Economic rationalists strike back – why do we need manufacturing?

On the same day that there was good news from the National Covid-19 Coordination Commission – it is recommending a revival in manufacturing – the economic rationalists are hitting back, trying to block any advance for the vital sector.

First, the commission taskforce on manufacturing – Channel 9 media has a leaked copy of the taskforce which does pick up on some recommendations from @AuManufacturing’s new deal plan crowd sourced from readers.

They recommend a 10-year plan with annual goals monitored by a new national manufacturing board with industry, research and union representatives.

@AuManufacturing’s rcommendation two was for such a plan and recommendation four called for a new overarching body we termed a ‘National Industrial Strategy Commission’.

Good news as this is, the economic rationalists who have gifted Australia with the least-diverse, least resilient economy in the OECD, are hitting back.

Economist Stephen Koukoiulas, one of the more sensible of his breed, tweeted yesterday: “Not sure why some people think manufacturing is so important to an economy – many rich countries don’t manufacture much, lots of poor countries have a large manufacturing sector. There’s a lot more to it.”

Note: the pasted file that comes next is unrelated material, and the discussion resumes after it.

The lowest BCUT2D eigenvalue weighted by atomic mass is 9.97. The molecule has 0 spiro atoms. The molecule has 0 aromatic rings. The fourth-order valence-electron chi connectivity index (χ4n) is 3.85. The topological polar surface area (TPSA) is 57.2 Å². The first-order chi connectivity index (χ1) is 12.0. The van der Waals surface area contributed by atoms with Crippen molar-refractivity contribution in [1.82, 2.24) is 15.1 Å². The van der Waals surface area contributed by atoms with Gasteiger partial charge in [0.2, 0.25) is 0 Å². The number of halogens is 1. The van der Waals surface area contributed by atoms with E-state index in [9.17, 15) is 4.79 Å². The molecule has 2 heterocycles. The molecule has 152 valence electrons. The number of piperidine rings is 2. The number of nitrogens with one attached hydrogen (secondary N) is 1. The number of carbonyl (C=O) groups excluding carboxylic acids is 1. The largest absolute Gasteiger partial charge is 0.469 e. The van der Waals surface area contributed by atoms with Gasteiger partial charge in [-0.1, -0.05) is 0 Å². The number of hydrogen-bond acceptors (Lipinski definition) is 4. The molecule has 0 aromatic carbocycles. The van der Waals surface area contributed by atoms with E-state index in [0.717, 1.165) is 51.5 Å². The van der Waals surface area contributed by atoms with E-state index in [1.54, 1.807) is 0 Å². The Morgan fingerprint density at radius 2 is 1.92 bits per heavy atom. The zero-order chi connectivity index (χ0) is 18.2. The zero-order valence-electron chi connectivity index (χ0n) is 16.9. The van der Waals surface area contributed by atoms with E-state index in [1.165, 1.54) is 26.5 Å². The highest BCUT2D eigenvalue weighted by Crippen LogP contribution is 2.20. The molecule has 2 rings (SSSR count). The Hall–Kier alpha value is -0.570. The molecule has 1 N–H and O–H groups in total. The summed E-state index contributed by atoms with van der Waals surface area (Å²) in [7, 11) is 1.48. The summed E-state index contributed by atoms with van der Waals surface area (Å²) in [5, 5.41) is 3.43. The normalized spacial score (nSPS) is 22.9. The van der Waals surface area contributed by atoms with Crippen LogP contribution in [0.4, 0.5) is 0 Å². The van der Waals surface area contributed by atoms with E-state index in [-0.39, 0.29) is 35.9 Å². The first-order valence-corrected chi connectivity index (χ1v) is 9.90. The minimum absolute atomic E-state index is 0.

Apparently, yes we really do have to keep explaining again and again why we can do better than a $100 billion trade deficit in manufactures.

Stephen to put it bluntly, manufacturing is so important because it will save your life.

Our manufacturing sector, which didn’t make enough face masks to protect us from a flu-like pandemic, doesn’t make some even more basic life-saving tools.

Australia produces no surgical anaesthetics, for example, none at all.

Having just been through an operation I know this vital tool of surgery – available to all since Joseph Lister in the 19th century – could be cut off on short notice by an external shock.

Say this shock was a war…how are we going to perform surgeries on our wounded if imports are blocked?

Just as basic, most older Australians have cholesterol and blood pressure reducing medicines such as Lorstat and Adeson in their drawers at home.

These have to be taken every day or the threat of heart attack skyrockets.

Imagine if these supplies dried up and we couldn’t manufacture – there’s that word the rationalists hate – them at home?

So Stephen Koukoulas – do you really believe that saving your life is not a good enough reason to give manufacturing a higher priority?

Of course rationalism has already ended rising wages, full employment,home ownership and inequality…why shouldn’t it expect we sacrifice our very lives for their ‘economy’?

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